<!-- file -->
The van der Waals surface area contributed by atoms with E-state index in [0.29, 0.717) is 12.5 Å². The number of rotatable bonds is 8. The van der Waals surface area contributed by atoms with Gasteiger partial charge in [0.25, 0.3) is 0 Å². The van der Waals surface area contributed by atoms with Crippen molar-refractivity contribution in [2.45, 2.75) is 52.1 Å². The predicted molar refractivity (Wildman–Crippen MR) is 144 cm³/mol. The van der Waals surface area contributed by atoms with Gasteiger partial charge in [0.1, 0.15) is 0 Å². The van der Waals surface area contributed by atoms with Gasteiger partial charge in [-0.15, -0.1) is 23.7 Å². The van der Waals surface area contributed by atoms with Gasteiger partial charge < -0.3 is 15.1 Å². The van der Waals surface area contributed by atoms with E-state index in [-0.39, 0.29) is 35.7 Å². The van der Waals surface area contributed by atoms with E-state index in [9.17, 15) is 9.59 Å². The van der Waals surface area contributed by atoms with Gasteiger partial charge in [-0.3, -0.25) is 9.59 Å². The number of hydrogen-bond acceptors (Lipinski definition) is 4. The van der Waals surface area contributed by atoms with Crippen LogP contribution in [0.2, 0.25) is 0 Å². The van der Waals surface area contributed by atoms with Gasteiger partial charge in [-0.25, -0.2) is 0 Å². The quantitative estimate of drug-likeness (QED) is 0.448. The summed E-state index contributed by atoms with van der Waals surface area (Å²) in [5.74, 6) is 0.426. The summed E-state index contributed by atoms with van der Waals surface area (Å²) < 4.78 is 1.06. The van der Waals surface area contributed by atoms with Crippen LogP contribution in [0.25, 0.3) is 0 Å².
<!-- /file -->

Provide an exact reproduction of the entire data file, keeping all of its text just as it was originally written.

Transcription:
The van der Waals surface area contributed by atoms with E-state index in [0.29, 0.717) is 12.5 Å². The number of rotatable bonds is 8. The van der Waals surface area contributed by atoms with Gasteiger partial charge in [0.25, 0.3) is 0 Å². The van der Waals surface area contributed by atoms with Crippen molar-refractivity contribution in [2.45, 2.75) is 52.1 Å². The predicted molar refractivity (Wildman–Crippen MR) is 144 cm³/mol. The van der Waals surface area contributed by atoms with Gasteiger partial charge in [0.1, 0.15) is 0 Å². The van der Waals surface area contributed by atoms with Gasteiger partial charge in [-0.15, -0.1) is 23.7 Å². The van der Waals surface area contributed by atoms with Gasteiger partial charge < -0.3 is 15.1 Å². The van der Waals surface area contributed by atoms with E-state index in [-0.39, 0.29) is 35.7 Å². The van der Waals surface area contributed by atoms with E-state index in [9.17, 15) is 9.59 Å². The van der Waals surface area contributed by atoms with Gasteiger partial charge in [-0.3, -0.25) is 9.59 Å². The number of hydrogen-bond acceptors (Lipinski definition) is 4. The van der Waals surface area contributed by atoms with Crippen LogP contribution in [0.2, 0.25) is 0 Å². The van der Waals surface area contributed by atoms with Gasteiger partial charge in [-0.25, -0.2) is 0 Å². The quantitative estimate of drug-likeness (QED) is 0.448. The summed E-state index contributed by atoms with van der Waals surface area (Å²) in [5.74, 6) is 0.426. The summed E-state index contributed by atoms with van der Waals surface area (Å²) < 4.78 is 1.06. The van der Waals surface area contributed by atoms with Crippen LogP contribution in [0.25, 0.3) is 0 Å².